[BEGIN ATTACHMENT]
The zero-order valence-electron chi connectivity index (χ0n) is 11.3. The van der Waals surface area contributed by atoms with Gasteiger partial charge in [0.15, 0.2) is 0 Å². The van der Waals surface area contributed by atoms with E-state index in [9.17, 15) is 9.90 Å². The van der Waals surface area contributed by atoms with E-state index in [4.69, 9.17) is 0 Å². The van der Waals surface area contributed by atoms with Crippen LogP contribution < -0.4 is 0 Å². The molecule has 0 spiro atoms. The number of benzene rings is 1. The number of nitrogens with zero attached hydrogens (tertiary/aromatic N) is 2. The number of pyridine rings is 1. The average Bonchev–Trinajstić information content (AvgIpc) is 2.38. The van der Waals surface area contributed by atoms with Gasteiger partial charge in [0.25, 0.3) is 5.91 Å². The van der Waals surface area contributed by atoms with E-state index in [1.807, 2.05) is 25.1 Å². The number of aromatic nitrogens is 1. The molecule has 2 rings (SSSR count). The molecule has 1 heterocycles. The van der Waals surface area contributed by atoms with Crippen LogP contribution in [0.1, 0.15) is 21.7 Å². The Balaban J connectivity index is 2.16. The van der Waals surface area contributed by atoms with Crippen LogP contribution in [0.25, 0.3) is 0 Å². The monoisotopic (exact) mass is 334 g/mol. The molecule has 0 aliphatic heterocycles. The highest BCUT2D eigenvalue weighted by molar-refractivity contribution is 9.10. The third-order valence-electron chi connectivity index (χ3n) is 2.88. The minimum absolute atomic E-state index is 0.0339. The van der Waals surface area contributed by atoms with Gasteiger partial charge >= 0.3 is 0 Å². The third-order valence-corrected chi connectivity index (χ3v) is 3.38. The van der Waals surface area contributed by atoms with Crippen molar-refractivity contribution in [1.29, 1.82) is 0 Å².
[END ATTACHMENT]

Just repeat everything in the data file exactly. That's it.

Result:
The zero-order valence-electron chi connectivity index (χ0n) is 11.3. The van der Waals surface area contributed by atoms with Gasteiger partial charge in [0.15, 0.2) is 0 Å². The van der Waals surface area contributed by atoms with E-state index in [9.17, 15) is 9.90 Å². The van der Waals surface area contributed by atoms with E-state index in [4.69, 9.17) is 0 Å². The van der Waals surface area contributed by atoms with Crippen LogP contribution < -0.4 is 0 Å². The molecule has 0 spiro atoms. The number of benzene rings is 1. The number of nitrogens with zero attached hydrogens (tertiary/aromatic N) is 2. The number of pyridine rings is 1. The average Bonchev–Trinajstić information content (AvgIpc) is 2.38. The van der Waals surface area contributed by atoms with Gasteiger partial charge in [0.25, 0.3) is 5.91 Å². The van der Waals surface area contributed by atoms with E-state index in [1.807, 2.05) is 25.1 Å². The number of aromatic nitrogens is 1. The molecule has 2 rings (SSSR count). The molecule has 1 heterocycles. The van der Waals surface area contributed by atoms with Crippen LogP contribution in [0.1, 0.15) is 21.7 Å². The Balaban J connectivity index is 2.16. The van der Waals surface area contributed by atoms with Crippen LogP contribution in [0.25, 0.3) is 0 Å². The monoisotopic (exact) mass is 334 g/mol. The molecule has 0 aliphatic heterocycles. The highest BCUT2D eigenvalue weighted by molar-refractivity contribution is 9.10. The third-order valence-electron chi connectivity index (χ3n) is 2.88. The minimum absolute atomic E-state index is 0.0339. The van der Waals surface area contributed by atoms with Gasteiger partial charge >= 0.3 is 0 Å². The third-order valence-corrected chi connectivity index (χ3v) is 3.38. The van der Waals surface area contributed by atoms with Crippen molar-refractivity contribution in [1.29, 1.82) is 0 Å².